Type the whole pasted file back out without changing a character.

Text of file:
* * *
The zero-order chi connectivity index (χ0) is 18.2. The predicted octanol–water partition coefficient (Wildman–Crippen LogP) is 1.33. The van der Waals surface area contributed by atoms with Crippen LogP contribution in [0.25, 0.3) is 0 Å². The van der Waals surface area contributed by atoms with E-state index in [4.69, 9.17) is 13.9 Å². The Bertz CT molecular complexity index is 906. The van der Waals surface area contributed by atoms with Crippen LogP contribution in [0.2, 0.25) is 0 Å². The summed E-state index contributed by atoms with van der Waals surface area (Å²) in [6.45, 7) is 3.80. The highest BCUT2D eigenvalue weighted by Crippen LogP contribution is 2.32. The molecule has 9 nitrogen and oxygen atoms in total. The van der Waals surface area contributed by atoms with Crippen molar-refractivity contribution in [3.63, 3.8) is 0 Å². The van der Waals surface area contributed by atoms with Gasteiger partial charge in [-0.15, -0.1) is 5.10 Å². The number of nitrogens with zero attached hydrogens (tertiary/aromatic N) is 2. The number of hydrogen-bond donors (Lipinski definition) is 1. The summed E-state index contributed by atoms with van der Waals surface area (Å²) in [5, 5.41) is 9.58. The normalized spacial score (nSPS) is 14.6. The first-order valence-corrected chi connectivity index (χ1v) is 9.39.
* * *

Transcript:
The zero-order chi connectivity index (χ0) is 18.2. The predicted octanol–water partition coefficient (Wildman–Crippen LogP) is 1.33. The van der Waals surface area contributed by atoms with Crippen LogP contribution in [0.25, 0.3) is 0 Å². The van der Waals surface area contributed by atoms with E-state index in [4.69, 9.17) is 13.9 Å². The Bertz CT molecular complexity index is 906. The van der Waals surface area contributed by atoms with Crippen LogP contribution in [0.2, 0.25) is 0 Å². The summed E-state index contributed by atoms with van der Waals surface area (Å²) in [6.45, 7) is 3.80. The highest BCUT2D eigenvalue weighted by Crippen LogP contribution is 2.32. The molecule has 9 nitrogen and oxygen atoms in total. The van der Waals surface area contributed by atoms with Crippen molar-refractivity contribution in [3.63, 3.8) is 0 Å². The van der Waals surface area contributed by atoms with Gasteiger partial charge in [-0.15, -0.1) is 5.10 Å². The number of nitrogens with zero attached hydrogens (tertiary/aromatic N) is 2. The number of hydrogen-bond donors (Lipinski definition) is 1. The summed E-state index contributed by atoms with van der Waals surface area (Å²) in [5, 5.41) is 9.58. The normalized spacial score (nSPS) is 14.6. The first-order valence-corrected chi connectivity index (χ1v) is 9.39.